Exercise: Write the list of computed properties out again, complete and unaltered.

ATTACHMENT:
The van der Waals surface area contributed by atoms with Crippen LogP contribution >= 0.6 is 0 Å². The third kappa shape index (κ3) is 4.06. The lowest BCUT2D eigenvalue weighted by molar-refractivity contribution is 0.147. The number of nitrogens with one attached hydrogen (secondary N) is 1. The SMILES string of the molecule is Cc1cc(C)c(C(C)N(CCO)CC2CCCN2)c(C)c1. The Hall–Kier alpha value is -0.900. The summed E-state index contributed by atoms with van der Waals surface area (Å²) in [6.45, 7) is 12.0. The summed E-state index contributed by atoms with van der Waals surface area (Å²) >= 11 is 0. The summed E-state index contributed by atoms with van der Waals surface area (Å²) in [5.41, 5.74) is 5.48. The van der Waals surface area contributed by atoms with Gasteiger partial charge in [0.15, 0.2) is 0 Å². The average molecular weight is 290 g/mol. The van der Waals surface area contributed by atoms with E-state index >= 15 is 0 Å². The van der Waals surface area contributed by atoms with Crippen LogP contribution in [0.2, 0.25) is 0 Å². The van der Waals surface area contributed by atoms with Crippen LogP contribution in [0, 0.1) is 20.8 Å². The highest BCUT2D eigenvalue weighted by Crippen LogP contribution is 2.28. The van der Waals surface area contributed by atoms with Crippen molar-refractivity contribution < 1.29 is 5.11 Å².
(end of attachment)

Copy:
The van der Waals surface area contributed by atoms with Crippen LogP contribution >= 0.6 is 0 Å². The third kappa shape index (κ3) is 4.06. The lowest BCUT2D eigenvalue weighted by molar-refractivity contribution is 0.147. The number of nitrogens with one attached hydrogen (secondary N) is 1. The SMILES string of the molecule is Cc1cc(C)c(C(C)N(CCO)CC2CCCN2)c(C)c1. The Hall–Kier alpha value is -0.900. The summed E-state index contributed by atoms with van der Waals surface area (Å²) in [6.45, 7) is 12.0. The summed E-state index contributed by atoms with van der Waals surface area (Å²) >= 11 is 0. The summed E-state index contributed by atoms with van der Waals surface area (Å²) in [5.41, 5.74) is 5.48. The van der Waals surface area contributed by atoms with Gasteiger partial charge in [0.15, 0.2) is 0 Å². The average molecular weight is 290 g/mol. The van der Waals surface area contributed by atoms with E-state index >= 15 is 0 Å². The van der Waals surface area contributed by atoms with Crippen LogP contribution in [0.2, 0.25) is 0 Å². The van der Waals surface area contributed by atoms with Crippen LogP contribution in [0, 0.1) is 20.8 Å². The highest BCUT2D eigenvalue weighted by Crippen LogP contribution is 2.28. The van der Waals surface area contributed by atoms with Crippen molar-refractivity contribution < 1.29 is 5.11 Å².